Well, the most exciting thing I’ve done in a long while is I went with my hubby to see Paul Simon at the Greek Theater in Berkeley about a week and a half ago. All I can say is amazing – amazing – amazing!
First off, about two o’clock on the Thursday on the day of the concert, we experienced a little bitty 3.9 earthquake, whose epicenter happened to be at UC Berkeley’s Memorial Stadium, spitting distance from the Greek Theater. Coincidentally, (or not) that stadium is currently closed and being renovated and seismically retrofitted. Good thing too; it was built in 1923 and sits directly on top of the Hayward Fault!
No worries, though. There was no damage from the little trembler and the roads were open and the traffic flowed smoothly to Berkeley as we drove to the show.
I have a love/hate relationship with the Greek Theater. This is the fourth concert I’ve attended there, and as my body ages, it tends to get more aggravated with the concrete-amphitheater-cement seating. Used to be my bottom could fit nicely on one of the painted numbers that doubles for a “seat” in this place. But let’s face it, much of this particular audience is middle-aged, and many of us could use a number just for each individual butt cheek. So we’re scrunched on these cement bleachers, shoulder to shoulder and knee to knee. Heaven forbid if your neighbor has body odor issues or wants to eat a giant hoagie slathered in onions from a plastic baggy. Whatever happened to personal body space?? And forget about being able to lean back; the knees, shins, and toes of the person behind you are what make up any kind of back rest. Maybe I would have been more comfortable if I had breathed deeply and taken in a bit of what the people on the lawn above us were smoking. Thankfully, we came prepared and had our green padded folding seats to use because after two hours, my back would have been screaming.
And what’s up with people talking during a concert. There were two ladies behind us who WOULD NOT SHUT UP! It’s one thing to make a quiet comment to the person sitting next you, via a whisper in the ear. But to carry on a full-fledged kitchen table conversation during an entire ballad?? Why did they even bother paying $75 and leaving the house! I finally asked them nicely to please go somewhere else to talk. Thankfully, they did not decide to kick my ass, and the talking subsided.
So that’s the bad part . . . The good?? An intimate setting and incredible acoustics.
The Secret Sisters were the opening act for Paul. I had never heard of them before, but they were wonderful. Two sisters from Alabama—Lydia and Laura Rogers—with the sweetest, sultriest harmonies, one acoustic guitar, and a rural country sound that is timeless. Here’s a video of them singing “The One I Love is Gone.”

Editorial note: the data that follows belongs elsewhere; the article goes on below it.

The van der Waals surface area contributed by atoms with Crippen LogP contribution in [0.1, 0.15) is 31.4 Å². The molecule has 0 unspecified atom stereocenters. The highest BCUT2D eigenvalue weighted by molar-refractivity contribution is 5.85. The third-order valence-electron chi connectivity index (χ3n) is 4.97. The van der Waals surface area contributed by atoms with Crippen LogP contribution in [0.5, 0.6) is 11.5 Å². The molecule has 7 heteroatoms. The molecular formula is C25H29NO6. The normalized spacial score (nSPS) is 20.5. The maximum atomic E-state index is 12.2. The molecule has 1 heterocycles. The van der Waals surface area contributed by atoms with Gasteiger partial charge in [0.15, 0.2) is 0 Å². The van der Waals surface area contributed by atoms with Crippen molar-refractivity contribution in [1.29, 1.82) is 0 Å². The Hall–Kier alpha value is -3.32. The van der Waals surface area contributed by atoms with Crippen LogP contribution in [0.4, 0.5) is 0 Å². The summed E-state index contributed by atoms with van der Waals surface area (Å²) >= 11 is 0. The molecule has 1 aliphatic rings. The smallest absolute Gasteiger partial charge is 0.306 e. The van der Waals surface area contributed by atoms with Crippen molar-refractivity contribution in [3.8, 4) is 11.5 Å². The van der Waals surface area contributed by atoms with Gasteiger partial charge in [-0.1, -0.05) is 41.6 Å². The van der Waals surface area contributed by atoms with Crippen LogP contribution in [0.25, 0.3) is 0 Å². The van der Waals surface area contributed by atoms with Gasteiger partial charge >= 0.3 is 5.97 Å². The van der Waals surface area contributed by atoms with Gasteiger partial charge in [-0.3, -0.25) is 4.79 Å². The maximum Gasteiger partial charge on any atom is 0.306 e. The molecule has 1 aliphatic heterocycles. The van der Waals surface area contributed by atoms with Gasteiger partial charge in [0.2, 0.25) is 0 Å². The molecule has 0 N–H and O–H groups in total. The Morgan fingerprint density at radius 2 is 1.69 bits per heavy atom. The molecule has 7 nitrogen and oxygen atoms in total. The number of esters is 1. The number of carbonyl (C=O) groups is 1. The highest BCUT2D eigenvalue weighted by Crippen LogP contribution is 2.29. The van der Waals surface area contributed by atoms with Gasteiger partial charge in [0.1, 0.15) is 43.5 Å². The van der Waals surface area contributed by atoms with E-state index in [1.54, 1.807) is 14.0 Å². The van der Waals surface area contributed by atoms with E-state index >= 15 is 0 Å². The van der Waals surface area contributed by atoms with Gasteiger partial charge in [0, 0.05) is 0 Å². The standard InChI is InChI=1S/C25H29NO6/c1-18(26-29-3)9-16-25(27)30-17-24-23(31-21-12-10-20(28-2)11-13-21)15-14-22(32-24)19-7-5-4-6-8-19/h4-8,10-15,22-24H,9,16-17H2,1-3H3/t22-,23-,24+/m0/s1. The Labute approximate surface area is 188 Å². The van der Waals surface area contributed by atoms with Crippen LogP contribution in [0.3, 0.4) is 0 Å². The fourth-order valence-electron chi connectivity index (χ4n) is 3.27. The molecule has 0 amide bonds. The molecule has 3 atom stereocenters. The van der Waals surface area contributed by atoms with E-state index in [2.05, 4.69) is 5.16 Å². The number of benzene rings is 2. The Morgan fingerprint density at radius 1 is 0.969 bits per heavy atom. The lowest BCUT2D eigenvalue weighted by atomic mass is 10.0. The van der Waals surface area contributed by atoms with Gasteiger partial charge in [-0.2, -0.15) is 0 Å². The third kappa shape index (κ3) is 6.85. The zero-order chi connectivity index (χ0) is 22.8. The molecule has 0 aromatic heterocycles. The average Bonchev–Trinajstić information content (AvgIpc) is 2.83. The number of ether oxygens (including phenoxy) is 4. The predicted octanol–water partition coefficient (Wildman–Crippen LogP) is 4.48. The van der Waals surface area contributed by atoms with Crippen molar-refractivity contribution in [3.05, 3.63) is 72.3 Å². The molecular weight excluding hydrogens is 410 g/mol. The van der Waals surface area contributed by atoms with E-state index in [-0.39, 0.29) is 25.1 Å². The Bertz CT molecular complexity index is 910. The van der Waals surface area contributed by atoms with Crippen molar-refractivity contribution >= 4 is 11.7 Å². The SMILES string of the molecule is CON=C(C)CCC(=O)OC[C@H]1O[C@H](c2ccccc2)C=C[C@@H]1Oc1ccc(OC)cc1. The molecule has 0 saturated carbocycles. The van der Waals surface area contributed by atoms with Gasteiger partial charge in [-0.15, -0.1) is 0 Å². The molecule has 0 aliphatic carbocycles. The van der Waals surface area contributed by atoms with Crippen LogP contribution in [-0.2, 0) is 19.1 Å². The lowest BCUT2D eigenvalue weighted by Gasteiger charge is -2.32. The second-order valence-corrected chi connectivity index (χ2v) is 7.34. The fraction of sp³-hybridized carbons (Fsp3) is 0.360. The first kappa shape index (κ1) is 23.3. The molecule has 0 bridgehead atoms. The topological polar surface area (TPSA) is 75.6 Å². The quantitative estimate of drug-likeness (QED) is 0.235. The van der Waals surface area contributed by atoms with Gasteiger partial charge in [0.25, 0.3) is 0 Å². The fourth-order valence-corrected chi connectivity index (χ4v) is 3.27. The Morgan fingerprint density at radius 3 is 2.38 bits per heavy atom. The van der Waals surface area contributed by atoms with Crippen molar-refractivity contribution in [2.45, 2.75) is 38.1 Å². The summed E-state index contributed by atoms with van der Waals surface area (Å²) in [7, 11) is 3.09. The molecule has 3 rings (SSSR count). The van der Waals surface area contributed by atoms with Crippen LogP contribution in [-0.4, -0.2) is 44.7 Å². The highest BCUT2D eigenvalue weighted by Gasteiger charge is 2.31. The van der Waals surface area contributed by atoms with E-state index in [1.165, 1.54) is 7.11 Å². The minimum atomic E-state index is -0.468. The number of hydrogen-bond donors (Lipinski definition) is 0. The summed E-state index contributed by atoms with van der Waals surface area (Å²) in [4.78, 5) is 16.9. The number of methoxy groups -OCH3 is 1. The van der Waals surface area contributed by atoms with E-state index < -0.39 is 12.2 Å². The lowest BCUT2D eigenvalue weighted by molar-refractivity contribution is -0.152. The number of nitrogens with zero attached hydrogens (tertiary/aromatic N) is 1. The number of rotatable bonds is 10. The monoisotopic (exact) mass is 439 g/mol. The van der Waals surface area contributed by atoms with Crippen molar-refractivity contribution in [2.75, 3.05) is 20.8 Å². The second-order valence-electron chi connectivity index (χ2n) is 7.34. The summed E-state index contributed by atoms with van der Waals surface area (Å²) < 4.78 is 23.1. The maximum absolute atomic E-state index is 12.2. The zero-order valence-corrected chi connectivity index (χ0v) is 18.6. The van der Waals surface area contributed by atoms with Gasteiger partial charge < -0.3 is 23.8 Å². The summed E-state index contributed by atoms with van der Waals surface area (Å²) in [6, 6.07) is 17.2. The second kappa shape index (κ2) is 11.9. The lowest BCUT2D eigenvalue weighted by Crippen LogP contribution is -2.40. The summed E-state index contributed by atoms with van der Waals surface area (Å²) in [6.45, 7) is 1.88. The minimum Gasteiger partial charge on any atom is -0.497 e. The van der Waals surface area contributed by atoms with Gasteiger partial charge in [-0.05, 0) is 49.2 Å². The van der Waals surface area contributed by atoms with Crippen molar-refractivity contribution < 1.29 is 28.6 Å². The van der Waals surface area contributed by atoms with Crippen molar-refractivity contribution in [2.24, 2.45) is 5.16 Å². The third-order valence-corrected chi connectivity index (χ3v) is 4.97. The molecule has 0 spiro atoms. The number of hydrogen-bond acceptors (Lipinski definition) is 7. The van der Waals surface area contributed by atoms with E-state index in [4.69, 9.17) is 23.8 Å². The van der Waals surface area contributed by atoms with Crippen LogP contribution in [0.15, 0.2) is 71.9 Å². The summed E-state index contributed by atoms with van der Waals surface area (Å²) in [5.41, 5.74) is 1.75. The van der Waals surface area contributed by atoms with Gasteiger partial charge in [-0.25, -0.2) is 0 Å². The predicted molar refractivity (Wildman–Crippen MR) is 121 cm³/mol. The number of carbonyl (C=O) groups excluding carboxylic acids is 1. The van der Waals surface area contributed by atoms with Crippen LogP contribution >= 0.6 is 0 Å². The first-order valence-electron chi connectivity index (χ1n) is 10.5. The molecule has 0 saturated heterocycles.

After their set, Michael and I went up to the top of the hill to get something to eat. All of a sudden we heard some applause, and I thought that Mr. Simon was making his way to the stage, but no . . . people were just applauding a second earthquake that had jangled the ground.
“Did you feel that?” Michael asked. But no, I hadn’t. Darn it.
We listed to Simon’s first song from above the lawn. You get a beautiful site from up there, as you can see in the picture below. That’s the Campanile Tower to the right and the lights of Berkeley and Oakland in the distance beyond the stage.
The concert was fantastic. Paul sang songs from his new album So Beautiful, So What and other songs from throughout his 45+ year career. I’ve grown up on his music, so it was great to hear him sing songs from Sounds of Silence (an LP I still own) to Graceland. Highlights for me were when he sang “The Only Living Boy in New York” from Bridge Over Troubled Water, a curtain call of “Sounds of Silence,” with just him and his guitar, and his final song, a poignant “Still Crazy After All These Years.”
Paul had just celebrated his 70th—YES! I said 70th!!—birthday the week before, so the crowd sang “Happy Birthday” to him towards the end of the show. Sheesh! I hope I can move around that well when I’m seventy! He didn’t say much during the show, but he seemed to be enjoying himself. And his amazingly talented eight piece back-up band sounded so great together. It was such a joy listening to it all.
As I think back on it, I am reminded that Simon and Garfunkel, along with Joni Mitchell, were my inspirations for learning how to play the the guitar and take up songwriting. I will never forget learning how to play “The Boxer” on my guitar. That was in 1969; I was thirteen years old. I was so proud of myself. I just loved that song so much. So I decided to play it for my mom, but when I got to these lyrics:
“Seeking only workman’s wages, I come looking for a job, but I get no offers . . .
Just a come-on from the whores on Seventh Avenue
I do declare, there were times when I was so lonesome
I took some comfort there . . .
My mom freaked out over the word “whores”!
“But did you hear the rest of the words?” I asked her. “They are so great!”
“That word is not a word you should be saying. Isn’t there another song you can sing?” she replied.
I still remember feeling crushed.
Anyhow, thank you Paul Simon, for your incredible, beautiful gifts of guitar, lyrics, and music that you’ve given us throughout the years. I left the Greek Theater feeling overwhelmed to have spent a short time in the glow of your greatness.